American Dental Association (ADA) researchers recently found an unexpected reason for optimism:  More young adults are receiving dental care and coverage as a result of the Patient Protection and Affordable Care Act (ACA). Yesterday’s report by Donna Domino, Features Editor  @drbicuspid analyzes a once bleak background and summarizes surprising new statistics.


“Adult access to dental care has fallen steadily since the early 2000s, largely because of a steady erosion of dental benefits….The downward trend is particularly pronounced for young adults: Almost 1 in 5 adults younger than age 35 foregoes needed dental care because he or she can’t afford it, and studies show more young adults are resorting to emergency rooms to treat dental emergencies,” said Domino.


According to Domino:

“Although the ACA allows parents to keep their children on their medical insurance up to age 26, there is no similar requirement for dental coverage. Health insurers were required to provide the extended coverage after September 2010.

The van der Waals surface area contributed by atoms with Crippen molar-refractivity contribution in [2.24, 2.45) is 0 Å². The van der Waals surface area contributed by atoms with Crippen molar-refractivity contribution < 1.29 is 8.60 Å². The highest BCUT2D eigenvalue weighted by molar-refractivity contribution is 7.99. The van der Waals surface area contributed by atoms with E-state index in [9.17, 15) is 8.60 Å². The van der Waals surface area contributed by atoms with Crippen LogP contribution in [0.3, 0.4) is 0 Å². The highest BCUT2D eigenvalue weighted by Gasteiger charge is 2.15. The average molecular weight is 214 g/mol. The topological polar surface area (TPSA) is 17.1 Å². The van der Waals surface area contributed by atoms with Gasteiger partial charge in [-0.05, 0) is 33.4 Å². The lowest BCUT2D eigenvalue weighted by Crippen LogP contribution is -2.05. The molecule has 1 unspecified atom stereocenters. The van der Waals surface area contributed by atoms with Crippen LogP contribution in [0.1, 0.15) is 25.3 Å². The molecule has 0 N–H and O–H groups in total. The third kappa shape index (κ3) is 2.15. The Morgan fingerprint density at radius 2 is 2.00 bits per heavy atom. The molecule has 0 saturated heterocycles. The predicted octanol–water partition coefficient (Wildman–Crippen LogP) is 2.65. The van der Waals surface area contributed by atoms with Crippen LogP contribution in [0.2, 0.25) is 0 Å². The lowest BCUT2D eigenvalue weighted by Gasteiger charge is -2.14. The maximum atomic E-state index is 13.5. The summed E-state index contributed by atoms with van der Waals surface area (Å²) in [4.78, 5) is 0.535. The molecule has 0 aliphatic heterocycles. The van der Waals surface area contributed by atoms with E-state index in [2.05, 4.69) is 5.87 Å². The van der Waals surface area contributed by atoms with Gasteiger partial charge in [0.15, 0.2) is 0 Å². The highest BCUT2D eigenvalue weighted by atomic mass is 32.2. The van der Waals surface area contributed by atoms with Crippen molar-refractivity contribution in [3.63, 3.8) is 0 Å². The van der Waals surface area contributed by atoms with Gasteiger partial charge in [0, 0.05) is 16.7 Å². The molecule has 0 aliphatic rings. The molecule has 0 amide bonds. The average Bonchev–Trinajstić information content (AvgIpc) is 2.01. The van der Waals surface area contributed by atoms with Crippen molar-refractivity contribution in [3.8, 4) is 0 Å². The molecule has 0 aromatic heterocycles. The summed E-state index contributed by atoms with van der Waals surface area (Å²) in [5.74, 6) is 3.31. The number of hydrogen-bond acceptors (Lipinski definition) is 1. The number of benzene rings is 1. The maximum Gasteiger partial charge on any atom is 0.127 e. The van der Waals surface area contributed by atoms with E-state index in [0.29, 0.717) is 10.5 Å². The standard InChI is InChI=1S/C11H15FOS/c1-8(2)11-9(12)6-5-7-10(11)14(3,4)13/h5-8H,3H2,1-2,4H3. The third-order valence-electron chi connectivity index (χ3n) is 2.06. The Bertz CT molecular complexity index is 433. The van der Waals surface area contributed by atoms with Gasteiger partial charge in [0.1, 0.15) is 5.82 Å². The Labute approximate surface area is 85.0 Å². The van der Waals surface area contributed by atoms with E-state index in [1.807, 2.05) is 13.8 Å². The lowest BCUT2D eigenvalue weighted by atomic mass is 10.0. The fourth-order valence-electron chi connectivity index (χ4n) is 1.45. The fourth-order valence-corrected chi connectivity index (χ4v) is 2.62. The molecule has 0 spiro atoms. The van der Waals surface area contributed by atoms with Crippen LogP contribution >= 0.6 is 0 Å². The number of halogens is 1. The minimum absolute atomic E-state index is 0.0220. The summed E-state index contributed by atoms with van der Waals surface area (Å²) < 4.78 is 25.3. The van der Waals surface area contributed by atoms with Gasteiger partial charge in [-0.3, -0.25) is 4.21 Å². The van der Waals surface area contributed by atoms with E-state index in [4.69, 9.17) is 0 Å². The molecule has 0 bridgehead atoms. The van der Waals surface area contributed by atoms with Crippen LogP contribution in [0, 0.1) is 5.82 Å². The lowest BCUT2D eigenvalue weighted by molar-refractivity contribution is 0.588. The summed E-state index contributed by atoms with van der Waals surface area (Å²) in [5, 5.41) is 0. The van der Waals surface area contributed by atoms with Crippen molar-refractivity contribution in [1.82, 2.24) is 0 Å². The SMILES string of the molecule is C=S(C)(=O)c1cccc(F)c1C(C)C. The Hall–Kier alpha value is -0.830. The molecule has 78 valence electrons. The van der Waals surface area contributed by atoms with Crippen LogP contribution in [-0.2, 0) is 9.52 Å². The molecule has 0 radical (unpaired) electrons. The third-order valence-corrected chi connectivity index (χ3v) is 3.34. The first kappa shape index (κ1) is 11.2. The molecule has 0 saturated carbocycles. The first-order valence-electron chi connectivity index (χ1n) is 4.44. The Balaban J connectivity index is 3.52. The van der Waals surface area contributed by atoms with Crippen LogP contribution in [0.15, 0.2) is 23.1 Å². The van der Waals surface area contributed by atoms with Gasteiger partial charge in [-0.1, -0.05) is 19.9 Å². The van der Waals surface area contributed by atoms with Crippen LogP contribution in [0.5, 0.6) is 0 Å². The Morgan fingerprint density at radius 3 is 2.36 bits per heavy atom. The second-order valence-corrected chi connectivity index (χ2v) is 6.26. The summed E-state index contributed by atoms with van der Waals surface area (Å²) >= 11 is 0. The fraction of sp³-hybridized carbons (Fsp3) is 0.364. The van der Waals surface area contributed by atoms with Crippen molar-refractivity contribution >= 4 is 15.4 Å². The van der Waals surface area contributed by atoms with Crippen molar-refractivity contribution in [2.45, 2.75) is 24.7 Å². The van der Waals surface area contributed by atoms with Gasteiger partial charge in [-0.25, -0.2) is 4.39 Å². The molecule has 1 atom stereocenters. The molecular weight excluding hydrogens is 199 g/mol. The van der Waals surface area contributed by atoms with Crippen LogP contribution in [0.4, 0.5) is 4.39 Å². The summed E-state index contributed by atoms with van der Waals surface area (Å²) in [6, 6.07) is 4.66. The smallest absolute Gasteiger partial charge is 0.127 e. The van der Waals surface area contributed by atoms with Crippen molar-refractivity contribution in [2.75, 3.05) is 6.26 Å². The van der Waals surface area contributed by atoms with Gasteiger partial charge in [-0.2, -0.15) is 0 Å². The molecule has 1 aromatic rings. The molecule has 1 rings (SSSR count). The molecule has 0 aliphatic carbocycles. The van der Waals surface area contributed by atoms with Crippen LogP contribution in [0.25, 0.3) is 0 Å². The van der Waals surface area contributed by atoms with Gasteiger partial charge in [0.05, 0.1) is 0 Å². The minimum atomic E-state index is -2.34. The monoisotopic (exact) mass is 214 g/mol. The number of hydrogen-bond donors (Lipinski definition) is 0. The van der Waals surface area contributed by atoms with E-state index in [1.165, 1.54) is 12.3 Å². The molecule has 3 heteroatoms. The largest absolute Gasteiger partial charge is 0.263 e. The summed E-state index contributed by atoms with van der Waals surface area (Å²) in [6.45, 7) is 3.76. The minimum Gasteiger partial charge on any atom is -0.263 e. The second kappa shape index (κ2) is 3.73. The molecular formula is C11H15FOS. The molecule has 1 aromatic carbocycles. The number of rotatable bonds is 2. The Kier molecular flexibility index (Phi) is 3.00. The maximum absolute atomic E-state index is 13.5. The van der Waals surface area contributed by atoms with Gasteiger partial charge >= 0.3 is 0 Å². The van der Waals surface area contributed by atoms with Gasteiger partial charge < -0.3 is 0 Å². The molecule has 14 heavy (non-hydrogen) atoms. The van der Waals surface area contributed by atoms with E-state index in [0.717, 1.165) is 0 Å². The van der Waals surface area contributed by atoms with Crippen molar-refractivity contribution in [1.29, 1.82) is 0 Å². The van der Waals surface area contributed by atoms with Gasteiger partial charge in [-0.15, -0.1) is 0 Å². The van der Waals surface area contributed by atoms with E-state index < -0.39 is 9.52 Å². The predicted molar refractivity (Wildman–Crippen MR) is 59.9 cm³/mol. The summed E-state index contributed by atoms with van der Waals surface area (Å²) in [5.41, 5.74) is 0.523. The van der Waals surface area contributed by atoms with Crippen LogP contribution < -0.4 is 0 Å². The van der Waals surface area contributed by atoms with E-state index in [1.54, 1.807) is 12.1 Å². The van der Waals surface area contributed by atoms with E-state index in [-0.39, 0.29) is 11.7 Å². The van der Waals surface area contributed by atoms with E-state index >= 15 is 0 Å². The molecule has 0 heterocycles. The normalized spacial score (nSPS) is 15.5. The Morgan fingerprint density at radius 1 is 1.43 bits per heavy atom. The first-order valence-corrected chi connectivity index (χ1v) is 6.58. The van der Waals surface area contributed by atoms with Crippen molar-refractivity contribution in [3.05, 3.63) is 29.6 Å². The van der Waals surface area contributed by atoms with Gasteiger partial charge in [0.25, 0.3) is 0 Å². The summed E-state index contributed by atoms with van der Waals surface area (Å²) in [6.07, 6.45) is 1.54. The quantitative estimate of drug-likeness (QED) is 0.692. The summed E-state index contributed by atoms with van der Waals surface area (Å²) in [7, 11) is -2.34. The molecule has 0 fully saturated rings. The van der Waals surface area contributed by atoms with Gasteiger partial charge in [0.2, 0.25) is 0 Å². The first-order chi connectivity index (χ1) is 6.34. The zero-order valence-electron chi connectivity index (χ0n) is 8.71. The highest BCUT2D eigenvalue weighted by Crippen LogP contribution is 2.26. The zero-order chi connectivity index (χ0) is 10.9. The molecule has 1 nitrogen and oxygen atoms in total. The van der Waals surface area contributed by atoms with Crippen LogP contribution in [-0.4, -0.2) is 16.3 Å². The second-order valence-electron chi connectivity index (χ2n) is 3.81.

Now, a positive “spillover” effect of the ACA — increased dental coverage, more utilization of dental care, and greater affordability of such care — is detailed in a new report by ADA researchers (Medical Care, August 2014, Vol. 52:8, pp. 715-719).

Read Domino’s complete explanation of how ADA Health Policy Institute researchers Marko Vujicic, PhD; Cassandra Yarbrough, MPP; and Kamyar Nasseh, PhD; examined the impact of the ACA policy on three outcomes: dental benefits coverage, dental care utilization, and financial barriers to dental care: